TLPA Participates in a Transportation Research Board International Conference on Demand Responsive Transportation

by Harold Morgan
Executive Vice President

The Taxicab Limousine & Paratransit Association (TLPA) participated in the Transportation Research Board International Conference on Demand Responsive Transportation: Paratransit from Dial-a-Ride to Technology Enabled Services. It was held in Breckenridge, Colorado, September 25-28, 2016.

TLPA Executive Vice President Hal Morgan attended the conference and made a presentation at the meeting. The Taxicab, Limousine & Paratransit Foundation was a sponsor of the conference. TLPF President Robert McBride of Metro Transportation, Denver, CO, attended the conference as did TLPA members: Jeff Maltz, SilverRide, San Francisco, CA; Sid del Cardayre, Van Go of Richmond, Richmond, VA; Judy Swystun, Black & White Cabs, Norfolk, VA; Matthew Mohebbi, IT Curves, Gaithersburg, MD; and Izzy Aala, CabConnect, Dayton, OH.

The conference was attended by approximately 150 people representing state and local DOTs; the Federal Transit Administration (FTA); the U.S. General Accounting Office; consultants; technology companies; Uber; Lyft; and the private sector.

There were twenty-six international attendees from Europe, Canada and Australia. The conference featured sixty-eight individual presentations and there was a poster session for nine papers not selected for presentation. Hal Morgan spoke at a plenary session on the topic "How the Taxicab Industry Is Adapting to Competition from Transportation Network Companies."

There were a number of key themes that one could identify from the conference. These include:

  • paratransit is an often neglected option for urban and suburban mobility;

  • public transit agencies are awed by technology but have little experience in leveraging it;

  • TNCs set a sea change in motion;

  • TNCs, taxis, technology enabled demand response transit, flex service, micro transit, and one-way car sharing are all likely to have a near term impact on urban mobility;

  • how to meet "first-mile/last-mile" demand;

  • the entry of TNCs into publically funded services is a game changer; and

  • on the horizon are autonomous vehicles.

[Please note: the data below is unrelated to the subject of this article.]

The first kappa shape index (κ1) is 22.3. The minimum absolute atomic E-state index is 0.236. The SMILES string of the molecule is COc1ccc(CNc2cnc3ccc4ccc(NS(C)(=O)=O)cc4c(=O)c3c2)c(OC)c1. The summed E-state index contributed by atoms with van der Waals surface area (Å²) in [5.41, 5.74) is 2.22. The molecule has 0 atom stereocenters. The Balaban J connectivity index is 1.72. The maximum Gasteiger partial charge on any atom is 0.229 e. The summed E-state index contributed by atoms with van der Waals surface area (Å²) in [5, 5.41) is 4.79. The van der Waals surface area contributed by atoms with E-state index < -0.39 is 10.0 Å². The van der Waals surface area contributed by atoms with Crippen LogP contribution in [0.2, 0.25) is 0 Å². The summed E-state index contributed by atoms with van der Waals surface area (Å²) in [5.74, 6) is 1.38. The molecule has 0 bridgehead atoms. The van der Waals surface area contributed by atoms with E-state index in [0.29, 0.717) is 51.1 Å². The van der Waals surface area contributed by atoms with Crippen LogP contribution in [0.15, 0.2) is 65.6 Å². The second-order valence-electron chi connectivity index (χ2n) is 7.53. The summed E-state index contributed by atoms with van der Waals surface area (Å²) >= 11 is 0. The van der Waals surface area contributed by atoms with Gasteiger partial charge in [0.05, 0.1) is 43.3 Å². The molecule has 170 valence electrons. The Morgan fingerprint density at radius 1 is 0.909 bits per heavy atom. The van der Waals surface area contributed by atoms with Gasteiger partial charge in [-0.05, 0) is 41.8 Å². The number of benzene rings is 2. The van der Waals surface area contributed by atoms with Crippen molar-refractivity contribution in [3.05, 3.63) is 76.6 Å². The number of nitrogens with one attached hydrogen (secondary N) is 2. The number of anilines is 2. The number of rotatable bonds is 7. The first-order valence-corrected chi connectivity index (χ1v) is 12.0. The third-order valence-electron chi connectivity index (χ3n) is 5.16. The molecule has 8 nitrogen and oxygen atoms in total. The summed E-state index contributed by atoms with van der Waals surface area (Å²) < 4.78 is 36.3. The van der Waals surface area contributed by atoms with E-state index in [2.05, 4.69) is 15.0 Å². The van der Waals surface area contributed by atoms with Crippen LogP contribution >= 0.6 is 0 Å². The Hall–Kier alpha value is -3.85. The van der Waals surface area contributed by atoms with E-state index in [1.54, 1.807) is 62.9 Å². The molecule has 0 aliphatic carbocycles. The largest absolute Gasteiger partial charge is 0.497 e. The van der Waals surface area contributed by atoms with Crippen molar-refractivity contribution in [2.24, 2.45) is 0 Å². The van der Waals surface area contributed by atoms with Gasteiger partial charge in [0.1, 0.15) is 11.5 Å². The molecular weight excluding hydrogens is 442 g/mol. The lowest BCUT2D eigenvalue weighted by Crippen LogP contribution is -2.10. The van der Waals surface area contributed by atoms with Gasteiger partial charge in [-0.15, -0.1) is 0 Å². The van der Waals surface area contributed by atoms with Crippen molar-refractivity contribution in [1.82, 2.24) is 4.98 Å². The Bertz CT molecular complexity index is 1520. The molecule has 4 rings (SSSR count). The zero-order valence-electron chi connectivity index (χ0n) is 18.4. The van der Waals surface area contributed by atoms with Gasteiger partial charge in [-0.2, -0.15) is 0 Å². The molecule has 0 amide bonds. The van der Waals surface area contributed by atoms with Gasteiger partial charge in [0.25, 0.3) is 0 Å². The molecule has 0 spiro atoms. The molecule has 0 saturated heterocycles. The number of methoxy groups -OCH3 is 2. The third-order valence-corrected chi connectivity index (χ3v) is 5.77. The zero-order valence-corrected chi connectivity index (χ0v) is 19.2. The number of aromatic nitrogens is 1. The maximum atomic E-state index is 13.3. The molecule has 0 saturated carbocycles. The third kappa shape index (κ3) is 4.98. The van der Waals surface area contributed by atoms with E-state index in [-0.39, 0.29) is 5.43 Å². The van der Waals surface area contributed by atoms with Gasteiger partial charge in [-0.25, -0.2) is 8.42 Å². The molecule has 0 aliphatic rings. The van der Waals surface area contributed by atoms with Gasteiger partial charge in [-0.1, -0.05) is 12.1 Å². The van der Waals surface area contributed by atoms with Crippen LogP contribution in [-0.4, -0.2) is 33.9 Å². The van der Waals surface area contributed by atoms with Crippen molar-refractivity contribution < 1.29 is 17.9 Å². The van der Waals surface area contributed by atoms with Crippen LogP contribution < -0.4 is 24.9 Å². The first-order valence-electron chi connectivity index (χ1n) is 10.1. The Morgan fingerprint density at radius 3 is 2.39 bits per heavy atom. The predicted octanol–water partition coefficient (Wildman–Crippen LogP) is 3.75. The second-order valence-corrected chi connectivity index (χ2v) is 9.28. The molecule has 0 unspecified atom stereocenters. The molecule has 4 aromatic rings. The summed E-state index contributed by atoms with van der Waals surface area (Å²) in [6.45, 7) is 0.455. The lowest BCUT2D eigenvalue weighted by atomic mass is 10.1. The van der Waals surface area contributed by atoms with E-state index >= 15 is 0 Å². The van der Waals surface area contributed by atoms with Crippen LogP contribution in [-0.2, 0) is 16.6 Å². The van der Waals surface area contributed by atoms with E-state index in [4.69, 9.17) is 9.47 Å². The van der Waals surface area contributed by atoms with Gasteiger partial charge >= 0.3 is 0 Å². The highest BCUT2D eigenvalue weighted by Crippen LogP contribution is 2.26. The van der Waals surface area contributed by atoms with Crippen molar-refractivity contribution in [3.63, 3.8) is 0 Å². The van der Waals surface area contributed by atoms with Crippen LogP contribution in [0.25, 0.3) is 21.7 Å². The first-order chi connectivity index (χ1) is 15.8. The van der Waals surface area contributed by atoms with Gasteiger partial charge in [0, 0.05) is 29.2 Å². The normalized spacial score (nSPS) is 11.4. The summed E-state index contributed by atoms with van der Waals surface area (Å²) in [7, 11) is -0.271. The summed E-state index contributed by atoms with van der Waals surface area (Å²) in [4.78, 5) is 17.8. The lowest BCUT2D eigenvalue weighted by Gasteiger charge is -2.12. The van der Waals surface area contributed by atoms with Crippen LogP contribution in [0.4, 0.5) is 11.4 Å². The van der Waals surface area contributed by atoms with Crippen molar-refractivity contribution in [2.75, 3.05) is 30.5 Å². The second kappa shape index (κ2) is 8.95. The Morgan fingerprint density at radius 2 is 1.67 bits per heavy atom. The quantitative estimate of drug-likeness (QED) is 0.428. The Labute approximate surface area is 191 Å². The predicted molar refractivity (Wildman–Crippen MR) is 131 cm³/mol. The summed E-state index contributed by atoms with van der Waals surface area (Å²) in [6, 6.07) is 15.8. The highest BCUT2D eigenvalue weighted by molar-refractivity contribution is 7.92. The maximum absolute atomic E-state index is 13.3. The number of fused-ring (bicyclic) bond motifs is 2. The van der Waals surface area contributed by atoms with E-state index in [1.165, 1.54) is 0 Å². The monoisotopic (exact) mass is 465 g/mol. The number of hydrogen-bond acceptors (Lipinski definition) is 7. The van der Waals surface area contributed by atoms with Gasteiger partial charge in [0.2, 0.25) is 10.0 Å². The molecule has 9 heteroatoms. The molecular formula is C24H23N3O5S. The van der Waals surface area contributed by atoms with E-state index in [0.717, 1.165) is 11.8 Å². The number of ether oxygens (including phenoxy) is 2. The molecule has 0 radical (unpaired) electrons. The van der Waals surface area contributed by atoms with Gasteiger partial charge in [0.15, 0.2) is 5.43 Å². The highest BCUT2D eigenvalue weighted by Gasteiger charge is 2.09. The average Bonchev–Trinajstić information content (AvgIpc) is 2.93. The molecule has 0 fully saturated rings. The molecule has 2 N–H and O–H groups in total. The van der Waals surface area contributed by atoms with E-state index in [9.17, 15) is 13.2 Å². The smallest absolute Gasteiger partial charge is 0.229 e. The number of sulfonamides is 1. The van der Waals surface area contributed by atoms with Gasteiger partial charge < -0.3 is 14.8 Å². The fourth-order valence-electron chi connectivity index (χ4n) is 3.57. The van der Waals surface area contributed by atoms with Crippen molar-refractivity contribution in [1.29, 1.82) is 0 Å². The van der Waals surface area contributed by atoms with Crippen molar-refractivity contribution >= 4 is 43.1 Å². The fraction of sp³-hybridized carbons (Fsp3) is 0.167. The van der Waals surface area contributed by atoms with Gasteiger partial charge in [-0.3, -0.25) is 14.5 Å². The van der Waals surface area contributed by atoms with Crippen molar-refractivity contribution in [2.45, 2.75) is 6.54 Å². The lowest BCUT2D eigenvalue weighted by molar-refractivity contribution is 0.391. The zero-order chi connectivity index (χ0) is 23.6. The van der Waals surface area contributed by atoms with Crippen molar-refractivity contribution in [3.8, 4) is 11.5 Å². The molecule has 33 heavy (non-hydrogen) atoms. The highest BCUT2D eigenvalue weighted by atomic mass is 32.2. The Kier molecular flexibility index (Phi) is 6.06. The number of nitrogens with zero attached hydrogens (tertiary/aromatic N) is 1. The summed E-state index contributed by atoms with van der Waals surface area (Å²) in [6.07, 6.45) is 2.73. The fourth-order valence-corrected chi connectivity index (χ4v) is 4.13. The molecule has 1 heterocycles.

However, the overarching focus of the conference was "how can the use of TNCs reduce the cost of ADA paratransit?" Following are the pros and cons of two examples that were presented.

Use TNCs as non-dedicated service providers for ADA paratransit service

For example, transit agencies could use TNCs as non-dedicated service providers for ADA paratransit service to potentially reduce an agency's cost per trip. The benefit for trip schedulers would be that the overall unit cost to transit agencies can be reduced by assigning to TNCs unproductive trips (peak-overflow trips, trips in low-demand areas and at low-demand times, long, out-of-the-way trips).

The benefit for dispatchers would be that overall unit costs can be reduced by using TNCs to respond to late running vehicles, break downs and re-emerging no shows. Finally, if TNCs had accessible vehicles, they would provide more options for schedulers and dispatchers. However, there are issues and obstacles to using TNCs as non-dedicated service providers for ADA paratransit service.

ADA paratransit trip requests are typically booked and scheduled in advance, while most apps provide immediate response only. However, in some cities, TNCs have introduced concierge services which can intake trip requests in advance - from paratransit schedulers or dispatchers and dispatch them live to TNC drivers. Some TNC apps now allow advance scheduling, activating the request to ensure timely pick-ups.

ADA Paratransit agencies/contractors or taxi companies coordinate service delivery and know real time location of their vehicles. TNCs are totally decentralized except for those few cities with concierge services.

Transit agencies require stringent eligibility criteria, background checks, and driver participation in drug and alcohol checking. Transit agencies also require consistency in driver training. TNCs' eligibility criteria and background checks are not as stringent.

TNCs required training for drivers of accessible vehicles is probably not as comprehensive as public transit agencies and private paratransit operators. A solution could be to allow voluntary TNC driver participation where the drivers would agree to meet higher standards as is the case with taxicab drivers in some cities.

Transit agencies require specific levels of vehicle insurance and transit agencies require indemnification. Neither TNCs nor their drivers appear to have insurance programs that meet typical transit agency insurance requirements.